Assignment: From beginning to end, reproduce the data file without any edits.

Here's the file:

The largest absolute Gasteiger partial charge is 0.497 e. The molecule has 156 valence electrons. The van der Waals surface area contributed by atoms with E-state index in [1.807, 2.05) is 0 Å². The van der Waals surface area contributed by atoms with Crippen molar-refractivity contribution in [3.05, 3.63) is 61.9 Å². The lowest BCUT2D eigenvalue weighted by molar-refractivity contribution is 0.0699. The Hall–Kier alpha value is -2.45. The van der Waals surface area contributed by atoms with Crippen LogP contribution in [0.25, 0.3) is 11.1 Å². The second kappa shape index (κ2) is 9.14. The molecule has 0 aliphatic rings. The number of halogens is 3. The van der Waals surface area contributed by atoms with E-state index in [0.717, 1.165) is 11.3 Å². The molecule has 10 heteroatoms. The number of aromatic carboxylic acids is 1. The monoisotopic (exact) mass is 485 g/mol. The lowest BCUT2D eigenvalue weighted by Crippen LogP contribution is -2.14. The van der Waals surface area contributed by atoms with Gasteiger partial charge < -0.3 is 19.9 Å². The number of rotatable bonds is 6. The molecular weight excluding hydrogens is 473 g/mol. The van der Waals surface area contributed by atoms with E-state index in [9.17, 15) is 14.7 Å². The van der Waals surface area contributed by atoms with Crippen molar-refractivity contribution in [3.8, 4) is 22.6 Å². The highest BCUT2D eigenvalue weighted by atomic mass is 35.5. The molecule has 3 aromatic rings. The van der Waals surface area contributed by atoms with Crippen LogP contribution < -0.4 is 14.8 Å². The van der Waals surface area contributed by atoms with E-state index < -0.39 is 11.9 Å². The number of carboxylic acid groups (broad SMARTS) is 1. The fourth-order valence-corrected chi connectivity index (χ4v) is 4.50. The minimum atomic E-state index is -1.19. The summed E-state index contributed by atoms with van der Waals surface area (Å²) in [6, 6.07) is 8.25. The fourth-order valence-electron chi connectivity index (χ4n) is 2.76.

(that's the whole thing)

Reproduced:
The largest absolute Gasteiger partial charge is 0.497 e. The molecule has 156 valence electrons. The van der Waals surface area contributed by atoms with E-state index in [1.807, 2.05) is 0 Å². The van der Waals surface area contributed by atoms with Crippen molar-refractivity contribution in [3.05, 3.63) is 61.9 Å². The lowest BCUT2D eigenvalue weighted by molar-refractivity contribution is 0.0699. The Hall–Kier alpha value is -2.45. The van der Waals surface area contributed by atoms with Crippen LogP contribution in [0.25, 0.3) is 11.1 Å². The second kappa shape index (κ2) is 9.14. The molecule has 0 aliphatic rings. The number of halogens is 3. The van der Waals surface area contributed by atoms with E-state index in [0.717, 1.165) is 11.3 Å². The molecule has 10 heteroatoms. The number of aromatic carboxylic acids is 1. The monoisotopic (exact) mass is 485 g/mol. The lowest BCUT2D eigenvalue weighted by Crippen LogP contribution is -2.14. The van der Waals surface area contributed by atoms with Gasteiger partial charge < -0.3 is 19.9 Å². The number of rotatable bonds is 6. The molecular weight excluding hydrogens is 473 g/mol. The van der Waals surface area contributed by atoms with E-state index in [9.17, 15) is 14.7 Å². The van der Waals surface area contributed by atoms with Crippen molar-refractivity contribution in [3.8, 4) is 22.6 Å². The highest BCUT2D eigenvalue weighted by atomic mass is 35.5. The molecule has 3 aromatic rings. The van der Waals surface area contributed by atoms with Crippen LogP contribution < -0.4 is 14.8 Å². The van der Waals surface area contributed by atoms with E-state index < -0.39 is 11.9 Å². The number of carboxylic acid groups (broad SMARTS) is 1. The fourth-order valence-corrected chi connectivity index (χ4v) is 4.50. The minimum atomic E-state index is -1.19. The summed E-state index contributed by atoms with van der Waals surface area (Å²) in [6, 6.07) is 8.25. The fourth-order valence-electron chi connectivity index (χ4n) is 2.76.